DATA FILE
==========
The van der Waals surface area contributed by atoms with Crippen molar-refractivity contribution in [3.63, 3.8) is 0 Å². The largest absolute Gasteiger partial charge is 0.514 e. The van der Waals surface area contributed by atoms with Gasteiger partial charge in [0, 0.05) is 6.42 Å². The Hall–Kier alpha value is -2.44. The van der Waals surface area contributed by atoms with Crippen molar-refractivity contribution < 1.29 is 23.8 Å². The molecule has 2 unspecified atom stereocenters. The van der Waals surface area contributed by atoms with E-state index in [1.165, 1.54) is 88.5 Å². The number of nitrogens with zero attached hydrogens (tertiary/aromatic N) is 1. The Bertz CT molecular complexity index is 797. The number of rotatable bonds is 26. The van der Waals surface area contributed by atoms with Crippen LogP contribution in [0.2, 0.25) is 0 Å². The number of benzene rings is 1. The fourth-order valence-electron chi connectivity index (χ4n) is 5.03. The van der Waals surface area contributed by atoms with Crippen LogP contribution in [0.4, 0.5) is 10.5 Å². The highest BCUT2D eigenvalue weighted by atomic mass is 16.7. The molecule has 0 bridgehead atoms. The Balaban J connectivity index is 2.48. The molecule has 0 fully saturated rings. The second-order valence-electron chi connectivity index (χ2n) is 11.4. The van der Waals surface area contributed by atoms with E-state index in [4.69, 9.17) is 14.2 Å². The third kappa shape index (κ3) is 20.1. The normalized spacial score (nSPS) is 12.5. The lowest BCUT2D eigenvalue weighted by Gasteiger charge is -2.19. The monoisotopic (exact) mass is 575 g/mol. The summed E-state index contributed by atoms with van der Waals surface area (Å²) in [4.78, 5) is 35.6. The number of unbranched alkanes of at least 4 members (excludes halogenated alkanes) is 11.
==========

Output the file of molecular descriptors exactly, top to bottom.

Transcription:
The van der Waals surface area contributed by atoms with Crippen molar-refractivity contribution in [3.63, 3.8) is 0 Å². The largest absolute Gasteiger partial charge is 0.514 e. The van der Waals surface area contributed by atoms with Gasteiger partial charge in [0, 0.05) is 6.42 Å². The Hall–Kier alpha value is -2.44. The van der Waals surface area contributed by atoms with Crippen molar-refractivity contribution < 1.29 is 23.8 Å². The molecule has 2 unspecified atom stereocenters. The van der Waals surface area contributed by atoms with E-state index in [1.165, 1.54) is 88.5 Å². The number of nitrogens with zero attached hydrogens (tertiary/aromatic N) is 1. The Bertz CT molecular complexity index is 797. The number of rotatable bonds is 26. The van der Waals surface area contributed by atoms with Crippen LogP contribution in [0.2, 0.25) is 0 Å². The number of benzene rings is 1. The fourth-order valence-electron chi connectivity index (χ4n) is 5.03. The van der Waals surface area contributed by atoms with Crippen LogP contribution in [0.4, 0.5) is 10.5 Å². The highest BCUT2D eigenvalue weighted by atomic mass is 16.7. The molecule has 0 bridgehead atoms. The Balaban J connectivity index is 2.48. The molecule has 0 fully saturated rings. The second-order valence-electron chi connectivity index (χ2n) is 11.4. The van der Waals surface area contributed by atoms with E-state index in [4.69, 9.17) is 14.2 Å². The third kappa shape index (κ3) is 20.1. The normalized spacial score (nSPS) is 12.5. The lowest BCUT2D eigenvalue weighted by Gasteiger charge is -2.19. The monoisotopic (exact) mass is 575 g/mol. The summed E-state index contributed by atoms with van der Waals surface area (Å²) in [4.78, 5) is 35.6. The number of unbranched alkanes of at least 4 members (excludes halogenated alkanes) is 11.